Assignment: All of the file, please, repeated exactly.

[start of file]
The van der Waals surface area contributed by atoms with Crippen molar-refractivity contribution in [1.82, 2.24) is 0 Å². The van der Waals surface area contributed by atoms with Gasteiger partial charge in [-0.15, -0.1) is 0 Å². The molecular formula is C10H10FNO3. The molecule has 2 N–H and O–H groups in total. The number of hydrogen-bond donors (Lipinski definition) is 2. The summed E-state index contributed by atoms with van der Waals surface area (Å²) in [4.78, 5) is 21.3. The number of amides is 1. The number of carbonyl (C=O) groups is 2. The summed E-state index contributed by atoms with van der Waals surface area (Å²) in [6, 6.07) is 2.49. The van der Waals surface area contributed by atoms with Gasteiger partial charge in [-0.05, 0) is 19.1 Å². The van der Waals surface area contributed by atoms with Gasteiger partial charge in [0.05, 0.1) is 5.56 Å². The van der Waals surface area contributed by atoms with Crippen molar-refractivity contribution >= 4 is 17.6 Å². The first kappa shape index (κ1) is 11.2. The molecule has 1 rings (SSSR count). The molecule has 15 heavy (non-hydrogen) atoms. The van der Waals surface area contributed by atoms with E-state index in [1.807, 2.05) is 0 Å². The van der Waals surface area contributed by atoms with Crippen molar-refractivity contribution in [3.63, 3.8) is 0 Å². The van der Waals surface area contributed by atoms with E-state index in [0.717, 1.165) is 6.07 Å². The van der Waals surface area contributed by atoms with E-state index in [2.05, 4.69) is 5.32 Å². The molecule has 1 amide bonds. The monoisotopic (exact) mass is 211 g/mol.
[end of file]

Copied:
The van der Waals surface area contributed by atoms with Crippen molar-refractivity contribution in [1.82, 2.24) is 0 Å². The van der Waals surface area contributed by atoms with Gasteiger partial charge in [-0.15, -0.1) is 0 Å². The molecular formula is C10H10FNO3. The molecule has 2 N–H and O–H groups in total. The number of hydrogen-bond donors (Lipinski definition) is 2. The summed E-state index contributed by atoms with van der Waals surface area (Å²) in [4.78, 5) is 21.3. The number of amides is 1. The number of carbonyl (C=O) groups is 2. The summed E-state index contributed by atoms with van der Waals surface area (Å²) in [6, 6.07) is 2.49. The van der Waals surface area contributed by atoms with Gasteiger partial charge in [-0.05, 0) is 19.1 Å². The van der Waals surface area contributed by atoms with Gasteiger partial charge in [0.05, 0.1) is 5.56 Å². The van der Waals surface area contributed by atoms with Crippen molar-refractivity contribution >= 4 is 17.6 Å². The first kappa shape index (κ1) is 11.2. The molecule has 1 rings (SSSR count). The molecule has 15 heavy (non-hydrogen) atoms. The van der Waals surface area contributed by atoms with E-state index in [1.807, 2.05) is 0 Å². The van der Waals surface area contributed by atoms with Crippen molar-refractivity contribution in [3.63, 3.8) is 0 Å². The van der Waals surface area contributed by atoms with E-state index in [0.717, 1.165) is 6.07 Å². The van der Waals surface area contributed by atoms with E-state index in [2.05, 4.69) is 5.32 Å². The molecule has 1 amide bonds. The monoisotopic (exact) mass is 211 g/mol.